Update on Vermont Massage Meeting Held in Montpelier on May 17, 2015

We want to thank everyone who attended the recent meeting in Montpelier. It was a great opportunity to meet some of our outstanding ABMP members and engage in a meaningful discussion regarding the regulation of massage therapists in Vermont. For those who were unable to attend, this email is meant to fill you in on the discussion.

Visiting Instructors Subject to NY Massage Law

NY SB 1318, discussed in our previous legislative update, was signed into law on March 13, 2015. The new law provides that a massage therapist who is licensed in good standing in another state, and who is conducting a hands-on demonstration of modalities and techniques within New York State, is subject to the disciplinary and regulatory authority of the New York Board of Regents, and must comply with the all of the provisions of the New York massage therapy law. The law takes effect immediately.

Update on Arkansas HB 1562

Arkansas HB 1562 has now been signed into law. The final version of the bill does not include Bowenwork exclusion or the registration requirement mentioned in our previous Legislative Update. The new law does extend the definition of prohibited sexual misconduct to include an express prohibition against “sexual activity with consent of or at the request of a client,” and also adds new options for late license renewal by licensees who are on active military duty.

Arkansas State Board of Health To Regulate Massage

AR S 145 was passed by the Arkansas state legislature and has been signed into law.  The new law abolishes the Arkansas State Board of Massage Therapy and transfers all of the Board’s powers, duties, and functions, including rulemaking, licensing, and adjudications, to the Arkansas State Board of Health.  The main provisions of the law go into effect on October 1, 2015.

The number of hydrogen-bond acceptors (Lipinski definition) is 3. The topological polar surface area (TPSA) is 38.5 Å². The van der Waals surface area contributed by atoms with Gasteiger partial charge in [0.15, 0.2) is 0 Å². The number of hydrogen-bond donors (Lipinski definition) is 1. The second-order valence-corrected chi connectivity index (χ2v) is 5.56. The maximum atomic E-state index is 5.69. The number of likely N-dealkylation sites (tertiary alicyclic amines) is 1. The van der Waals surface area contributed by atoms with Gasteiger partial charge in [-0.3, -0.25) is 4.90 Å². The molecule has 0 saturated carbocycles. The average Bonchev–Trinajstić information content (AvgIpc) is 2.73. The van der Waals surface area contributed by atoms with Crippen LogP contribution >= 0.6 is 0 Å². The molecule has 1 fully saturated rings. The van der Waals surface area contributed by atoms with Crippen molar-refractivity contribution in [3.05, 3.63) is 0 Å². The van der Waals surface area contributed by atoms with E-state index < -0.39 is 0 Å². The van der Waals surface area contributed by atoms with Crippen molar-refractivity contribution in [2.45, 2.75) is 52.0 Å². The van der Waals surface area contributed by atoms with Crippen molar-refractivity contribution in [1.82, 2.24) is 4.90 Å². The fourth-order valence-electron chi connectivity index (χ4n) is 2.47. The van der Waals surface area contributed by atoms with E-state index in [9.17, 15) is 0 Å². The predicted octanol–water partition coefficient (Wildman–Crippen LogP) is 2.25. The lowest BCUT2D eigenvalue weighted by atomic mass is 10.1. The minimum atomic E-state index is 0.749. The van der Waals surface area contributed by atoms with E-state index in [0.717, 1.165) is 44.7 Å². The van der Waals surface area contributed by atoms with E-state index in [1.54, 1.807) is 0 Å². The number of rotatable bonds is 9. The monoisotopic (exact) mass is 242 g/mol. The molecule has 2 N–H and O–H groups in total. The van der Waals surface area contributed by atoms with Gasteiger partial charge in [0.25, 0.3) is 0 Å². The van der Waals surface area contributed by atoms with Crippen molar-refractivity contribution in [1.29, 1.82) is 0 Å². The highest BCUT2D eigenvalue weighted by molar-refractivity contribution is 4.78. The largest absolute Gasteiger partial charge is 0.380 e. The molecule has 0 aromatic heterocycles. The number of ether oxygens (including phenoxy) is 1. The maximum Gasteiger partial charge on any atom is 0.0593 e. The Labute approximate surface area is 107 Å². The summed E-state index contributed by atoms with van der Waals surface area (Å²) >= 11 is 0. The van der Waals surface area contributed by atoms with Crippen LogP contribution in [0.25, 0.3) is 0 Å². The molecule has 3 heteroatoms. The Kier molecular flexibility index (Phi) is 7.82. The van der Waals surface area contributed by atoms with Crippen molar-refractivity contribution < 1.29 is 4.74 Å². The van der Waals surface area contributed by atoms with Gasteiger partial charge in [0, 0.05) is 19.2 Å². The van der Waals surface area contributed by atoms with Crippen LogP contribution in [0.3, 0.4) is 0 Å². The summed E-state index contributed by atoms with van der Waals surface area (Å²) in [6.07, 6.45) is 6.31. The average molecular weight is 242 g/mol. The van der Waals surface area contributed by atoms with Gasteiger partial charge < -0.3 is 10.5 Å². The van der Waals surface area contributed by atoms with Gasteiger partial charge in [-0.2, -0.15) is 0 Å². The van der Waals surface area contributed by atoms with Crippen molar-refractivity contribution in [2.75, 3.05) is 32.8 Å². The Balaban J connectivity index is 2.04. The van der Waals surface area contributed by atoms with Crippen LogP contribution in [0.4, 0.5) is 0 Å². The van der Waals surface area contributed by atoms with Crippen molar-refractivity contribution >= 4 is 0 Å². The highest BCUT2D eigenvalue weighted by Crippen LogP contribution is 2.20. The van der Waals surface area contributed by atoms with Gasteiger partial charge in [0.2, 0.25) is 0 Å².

Exemption in Idaho for Certain Visiting Therapists

Idaho HB 23 was signed into law on March 5, 2015.  Under the new law, starting on July 1, 2015, an Idaho massage license is not required for therapists who are currently licensed, registered or certified in another state or foreign country if they are practicing in Idaho on clients participating in organized athletic teams or events, or in performing arts companies, for no more than sixty 60 days in a calendar year.

Montana Makes Technical Change

Montana SB 104 was signed into law on February 25, 2015.  The law makes a purely technical change to the state’s massage therapy law by deleting the provisions pertaining to obtaining a license by grandfathering, which expired in 2012.

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